This weekend contained what I affectionately call Super Saturday.

For most of the nearly 21 years we have lived in our home, Carl has summoned his

work weary body to play early morning basketball.

He is a superhero in my book on the court as well as in winning the dark morning battle

against the comforter.

I call these Saturday mornings “super” because I am able to

rise a little a lot later than Carl and bask in the quiet of the house.

I spend time in the Word, perhaps catch up on a Bible study I am

doing with friends and can joyfully linger longer than on normal rushed mornings.

I pray and sometimes read a book.

I am recovered.

On Super Saturdays, I can luxuriate for an hour or more in the silence.

The curve of my soul longs for space, time and solitude.

Over the years there have been any number of combinations of slumbering

children pressed into beds on Saturday morning.

The youngest member of our tribe is made in the image of his hoops playing dad and

rarely sleeps long enough to my liking.

Super Saturdays are a gift I spread my arms

wider to greedily receive.

I resist the pull of extended slumber.

I don’t mind seeing my dog waiting at the bottom of our

steps.

We both are looking for an open door.

I fill a glass of water and prepare the kettle for tea.

I slide into my chair and exhale.

I breath out because I don’t want to inhale the chatterbox telling me,

I don’t have enough time, 

someone will wake up any moment,

aren’t you still tired.

I simply keep breathing and dive in that very second.

I write out a Psalm, read and pray through passages of scripture.

Upon reflection, I discover I have spent time in

old and new,

poetry, letters and history.

When the last verse is consumed I feel

flooded by the synergy of the passages.

I have one more day of reading in  Deuteronomy.

There has been an undulating rhythm in reading this time,

God, your God seems to open each verse.

There in the silence I whisper as well,

God, my God,

you are the one who ties each

verse from beginning to finale.

You are the one who invites me along despite my failings. 

You have intertwined me with your plans, purposes and promises.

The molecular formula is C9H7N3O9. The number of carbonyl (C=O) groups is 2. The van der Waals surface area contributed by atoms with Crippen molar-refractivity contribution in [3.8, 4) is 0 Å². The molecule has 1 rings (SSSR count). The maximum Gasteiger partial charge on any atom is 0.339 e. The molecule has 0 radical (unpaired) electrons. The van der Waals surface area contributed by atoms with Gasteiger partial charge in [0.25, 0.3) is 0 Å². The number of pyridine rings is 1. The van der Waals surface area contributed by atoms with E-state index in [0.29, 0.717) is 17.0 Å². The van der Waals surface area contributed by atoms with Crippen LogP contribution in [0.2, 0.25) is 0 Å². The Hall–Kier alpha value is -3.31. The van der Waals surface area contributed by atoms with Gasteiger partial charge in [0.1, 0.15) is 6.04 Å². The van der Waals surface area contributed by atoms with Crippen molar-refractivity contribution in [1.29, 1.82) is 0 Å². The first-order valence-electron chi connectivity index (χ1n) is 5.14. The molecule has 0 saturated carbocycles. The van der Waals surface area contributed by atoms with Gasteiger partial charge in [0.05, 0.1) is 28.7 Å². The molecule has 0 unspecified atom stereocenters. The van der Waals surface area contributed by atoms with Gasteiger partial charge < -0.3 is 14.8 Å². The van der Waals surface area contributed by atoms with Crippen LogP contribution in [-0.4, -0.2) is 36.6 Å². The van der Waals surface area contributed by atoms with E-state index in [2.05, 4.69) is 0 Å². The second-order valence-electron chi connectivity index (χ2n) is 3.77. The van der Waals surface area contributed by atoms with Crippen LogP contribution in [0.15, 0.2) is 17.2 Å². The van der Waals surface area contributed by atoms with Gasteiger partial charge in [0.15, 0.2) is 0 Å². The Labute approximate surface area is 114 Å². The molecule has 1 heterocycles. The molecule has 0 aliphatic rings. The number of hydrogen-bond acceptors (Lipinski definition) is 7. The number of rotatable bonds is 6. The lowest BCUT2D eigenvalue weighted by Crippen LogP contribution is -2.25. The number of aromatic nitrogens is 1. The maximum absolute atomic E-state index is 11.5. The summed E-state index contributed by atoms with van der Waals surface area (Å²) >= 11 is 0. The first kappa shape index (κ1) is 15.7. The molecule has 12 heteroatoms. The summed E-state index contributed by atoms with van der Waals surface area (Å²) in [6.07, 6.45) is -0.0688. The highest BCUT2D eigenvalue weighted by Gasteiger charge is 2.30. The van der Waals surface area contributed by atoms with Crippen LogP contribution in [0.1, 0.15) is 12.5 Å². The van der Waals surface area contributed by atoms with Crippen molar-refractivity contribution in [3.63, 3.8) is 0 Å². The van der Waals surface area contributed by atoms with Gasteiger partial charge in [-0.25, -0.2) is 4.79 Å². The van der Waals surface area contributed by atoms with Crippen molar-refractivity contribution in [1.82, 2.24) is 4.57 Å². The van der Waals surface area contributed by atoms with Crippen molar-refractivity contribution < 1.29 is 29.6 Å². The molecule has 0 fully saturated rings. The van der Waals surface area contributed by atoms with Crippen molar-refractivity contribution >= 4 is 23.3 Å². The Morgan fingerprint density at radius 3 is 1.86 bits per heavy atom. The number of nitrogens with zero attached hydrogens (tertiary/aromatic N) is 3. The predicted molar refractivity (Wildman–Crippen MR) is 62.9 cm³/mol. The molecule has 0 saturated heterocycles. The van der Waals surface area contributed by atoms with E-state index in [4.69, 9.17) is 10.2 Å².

Every plea I utter falls on open and affectionate ears.

As if the spell is broken I hear feet sliding

down carpeted stairs.

This sacred sequestered morning with my

Maker has informed my heart deep enough

to offer welcome to my semi-conscious son

instead of feeling interrupted. (Progress!)

Later in the kitchen over hot mugs of weekend fortitude,

I chat with Carl about my Super Saturday.

He says,

“This must feel like stability since you have been reading
the last couple of days.”

I respond with a grin,

Oh I like that word Carl.
Stability.
Thank you for saying that.

I’m going to hold onto
that word for a while.”

This response actually came an hour later, when I was finishing

a book and Carl was performing more heroic feats over

our bills.

What I immediately said to Carl was reflexive,

my default

steeped in

the school of perfection

and performance.

I have come to see them as twin idols flanking my mantle.

“Well, yeah, but I have been reading everyday.”

I voice my deep wonder about God and without

missing a breath, I feel the need to point out my “spotless” record.

Stability is found hanging out with the one who holds

the substance of my life in His hands.

Showing up is a discipline and doesn’t add tally marks to my worth.

I am stabilized when I exchange my horizontal posture

for a vertical position before Him.

Some days I am fortified by allowing Him to love me while

my head continues to dent my pillow.

God is all parts stability and this is a beautiful blessed reality.

A welcome relief to my soul.

I can find Him in 5-minute segments or occasional

Super Saturdays.

God in all His awe-inspiring stability makes every day super.